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Using Senior Exit Interviews to Improve Academic Programs

Institutional Culture

Using Senior Exit Interviews to Improve Academic Programs

When Muhlenberg College’s dean of institutional assessment called for academic departments to develop internal assessment plans, the goal in the department of mathematics and computer science was to implement an approach that would be most useful internally. The department initially considered surveying its graduating seniors. But during their final semester, seniors are inundated with surveys from various units across campus, which could reduce the response rate. In addition, surveys tend to be static. As an alternative, the department decided on senior exit interviews.

“We decided that we wanted a dynamic process,” says Linda McGuire, chair of the mathematics and computer science department. “We wanted something where we actually had a conversation with people who were going to go out and become young professionals. We believed strongly that having that sort of conversation, particularly at a liberal arts college that emphasizes oral communication, that [senior exit interviews] would be a really great way to have a culminating encounter with our seniors. That led us away from surveys and more toward a dynamic interview process.”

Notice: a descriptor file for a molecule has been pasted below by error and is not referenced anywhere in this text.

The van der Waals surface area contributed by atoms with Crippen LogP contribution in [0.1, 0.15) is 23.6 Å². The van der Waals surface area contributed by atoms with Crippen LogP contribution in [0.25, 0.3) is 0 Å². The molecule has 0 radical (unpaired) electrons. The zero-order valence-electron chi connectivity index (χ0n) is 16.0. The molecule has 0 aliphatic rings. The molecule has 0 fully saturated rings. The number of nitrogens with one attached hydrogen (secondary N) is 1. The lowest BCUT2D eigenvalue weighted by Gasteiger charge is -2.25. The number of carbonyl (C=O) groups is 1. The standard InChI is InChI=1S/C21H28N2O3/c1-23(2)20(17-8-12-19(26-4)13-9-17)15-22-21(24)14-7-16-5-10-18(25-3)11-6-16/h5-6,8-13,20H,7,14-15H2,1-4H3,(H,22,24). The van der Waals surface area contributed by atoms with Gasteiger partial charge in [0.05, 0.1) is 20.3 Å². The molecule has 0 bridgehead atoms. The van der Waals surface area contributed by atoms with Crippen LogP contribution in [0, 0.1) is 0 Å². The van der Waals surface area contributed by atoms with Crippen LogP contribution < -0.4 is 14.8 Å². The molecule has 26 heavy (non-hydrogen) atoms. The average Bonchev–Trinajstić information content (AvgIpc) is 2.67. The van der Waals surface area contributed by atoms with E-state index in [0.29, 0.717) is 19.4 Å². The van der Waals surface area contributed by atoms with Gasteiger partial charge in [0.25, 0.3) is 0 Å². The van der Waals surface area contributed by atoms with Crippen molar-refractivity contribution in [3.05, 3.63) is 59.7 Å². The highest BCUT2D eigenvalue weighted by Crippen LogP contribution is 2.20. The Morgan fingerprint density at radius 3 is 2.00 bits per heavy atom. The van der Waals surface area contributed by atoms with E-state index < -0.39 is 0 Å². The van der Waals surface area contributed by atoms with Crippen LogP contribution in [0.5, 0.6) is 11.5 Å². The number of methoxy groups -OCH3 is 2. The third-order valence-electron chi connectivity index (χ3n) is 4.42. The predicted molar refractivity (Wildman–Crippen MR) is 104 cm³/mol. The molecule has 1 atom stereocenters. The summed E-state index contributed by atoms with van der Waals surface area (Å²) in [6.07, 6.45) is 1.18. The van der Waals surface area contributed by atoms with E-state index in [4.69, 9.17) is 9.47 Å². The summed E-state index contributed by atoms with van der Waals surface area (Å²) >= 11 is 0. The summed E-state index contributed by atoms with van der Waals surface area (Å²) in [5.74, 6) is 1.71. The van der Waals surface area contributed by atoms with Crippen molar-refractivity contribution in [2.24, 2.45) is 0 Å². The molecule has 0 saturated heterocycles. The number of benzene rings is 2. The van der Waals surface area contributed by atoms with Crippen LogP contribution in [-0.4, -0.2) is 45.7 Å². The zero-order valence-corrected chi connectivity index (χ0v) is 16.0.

How the process works

Each year the department agrees upon a set of interview questions. Some are consistent from year to year, such as “What have we done well?” and “What suggestions do you have for enhancing or refining our programs?” Other questions are included that address current concerns such as curriculum design or space issues.

Student participation is optional, but most take part. Each year there might be one student who doesn’t make an appointment for an interview. “I think if you frame it properly—‘We value your input. You’ve come through our program; we’re certain you’ll have important things to say to us’—you’ll have an excellent response rate,” McGuire says.

Students receive the questions ahead of time so they can think about how to respond. The interviews are conducted throughout March and April and each takes approximately 20 to 25 minutes. Because of the relatively small number of graduating seniors, a single person can manage all the interviews for the department. Scaling this technique to larger departments might require forming a committee to do the interviews or seeking help from the assessment office. “But there is something to be said for having people within the department conducting the interviews,” McGuire says.

The interviews are fairly straightforward. The interviewer asks the questions, takes notes during each interview, and compiles a summary report, highlighting common themes and noting additional commentary that was not universal.

Using the findings

McGuire typically compiles the summary report by June, which gives the faculty members several months to think about and discuss the findings and what changes might be implemented as a result. Sometimes the students’ comments are expected, but they often point to things that the department would not have known otherwise.